Presentation on theme: "Anaphylaxis EpiPen Training. A potentially life-threatening severe allergic reaction to a substance."— Presentation transcript:
Anaphylaxis EpiPen Training
A potentially life-threatening severe allergic reaction to a substance
View the powerpoint Take test on Anaphylaxis and EpiPens and print copy. Contact school nurse ◦ Bring completed test for review ◦ View and give return demo on EpiPen use
Insects, Bees Peanuts or Tree nuts Latex or rubber Medication Foods Unknown cause Types of life threatening allergies usually seen in students.
When an allergic reaction is life threatening, it is called anaphylaxis Students with anaphylaxis should have a health care plan prepared by the school nurse Key personnel including health technicians, teachers of affected students and campus supervisors should be familiar with the care plan and emergency actions necessary
Any respiratory system involvement Difficulty breathing Audible wheezing Difficulty swallowing
Hives Itching Swelling Wheezing Sense of doom Fainting or loss of consciousness Dizziness Throat tightness or closing Difficulty breathing Stomach cramps Change of voice Runny nose Vomiting Diarrhea Difficulty swallowing Red, watery eyes Change of color
Who can train? Who can be trained? What is required before training? How often must an individual be trained? The school nurse Designated school personnel who have volunteered to be trained Current CPR certification Annually
Determine if anaphylaxis is suspected. Anaphylaxis usually, but not always occurs right after exposure to an allergen. Frequently anaphylaxis occurs in individuals who have a history of a previous reaction. If there is uncertainty about the diagnosis, but there is reasonable probability that it is anaphylaxis, then treat as anaphylaxis.
If anaphylaxis symptoms are present, Administer EpiPen. Call 911 or activate the emergency medical system (EMS). Stay with the victim. Have others notify the paramedics, school nurse, parents and school administrator immediately. Have the victim sit or lay down. Reassure the victim and avoid moving him or her. Calming reduces distribution of allergen in the body.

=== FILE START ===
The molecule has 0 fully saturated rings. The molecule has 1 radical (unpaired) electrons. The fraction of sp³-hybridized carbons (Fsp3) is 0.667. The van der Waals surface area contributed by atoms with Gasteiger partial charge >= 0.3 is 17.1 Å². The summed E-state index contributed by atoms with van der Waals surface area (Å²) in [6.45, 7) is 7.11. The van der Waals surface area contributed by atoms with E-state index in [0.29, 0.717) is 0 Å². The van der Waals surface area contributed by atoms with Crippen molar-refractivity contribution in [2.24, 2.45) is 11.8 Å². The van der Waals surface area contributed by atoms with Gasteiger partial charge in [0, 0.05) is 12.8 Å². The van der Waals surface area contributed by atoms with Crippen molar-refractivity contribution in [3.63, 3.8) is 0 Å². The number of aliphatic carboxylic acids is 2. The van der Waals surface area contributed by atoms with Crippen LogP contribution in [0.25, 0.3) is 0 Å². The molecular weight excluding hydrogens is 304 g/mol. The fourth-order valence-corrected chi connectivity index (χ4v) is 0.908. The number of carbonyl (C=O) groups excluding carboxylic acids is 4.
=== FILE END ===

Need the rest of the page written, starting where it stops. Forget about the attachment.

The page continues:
Know where the EpiPens are stored ◦ EpiPens are stored at room temperature ◦ Frequently check expiration dates of EpiPens Be familiar with students who have EpiPens Review the health care plans for students who have EpiPens Frequently review CPR
For students in second grade or below, or if less than 66 lbs., use White label EpiPen Jr. (0.15mg.) For adults and students in third grade or above, or if more than 66lbs., use Yellow label EpiPen (0.3mg) The EpiPen acts immediately; however the effects last only minutes. Be sure to have someone call 911 immediately.
Grasp the EpiPen and form a fist around the unit. With the other hand, pull off the GRAY Safety cap. Hold the black tip near the outer thigh. Never put thumb, fingers, or hand over the black tip.
Swing and jab the black tip firmly into the OUTER THIGH so that the auto injector is perpendicular (at a 90 Degree angle) to the thigh. You will hear a click. (The EpiPen can be injected through the victims clothing, if necessary.) Hold the EpiPen firmly in place for 10 seconds and then remove it from the thigh.
Remove the EpiPen and massage the injection site for 10 seconds. Check the black tip: ◦ If the needle is exposed, the dose has been given ◦ If the needle is not exposed, repeat Return the used EpiPen to the plastic container. Give the used EpiPen to paramedics. Watch YouTube - Using Epipen
If symptoms continue and paramedics do not arrive, use a new EpiPen and re-inject 15 to 20 minutes after the initial injection. Continue to monitor the victim’s airway and breathing.
Observe the victim for signs of shock. Cover the victim with a blanket. Monitor the victim’s airway and breathing. Begin CPR immediately if the victim stops breathing.
If the anaphylactic reaction is due to an insect sting, remove the stinger as soon as possible after administering the EpiPen. Scrape with a fingernail or plastic card, do not squeeze, push or pinch. Apply ice pack to sting area.
Document the incident and complete the accident/incident report. Include ◦ the date and time the EpiPen was administered ◦ The victim’s response ◦ Additional pertinent information Send a copy of the report to the school nurse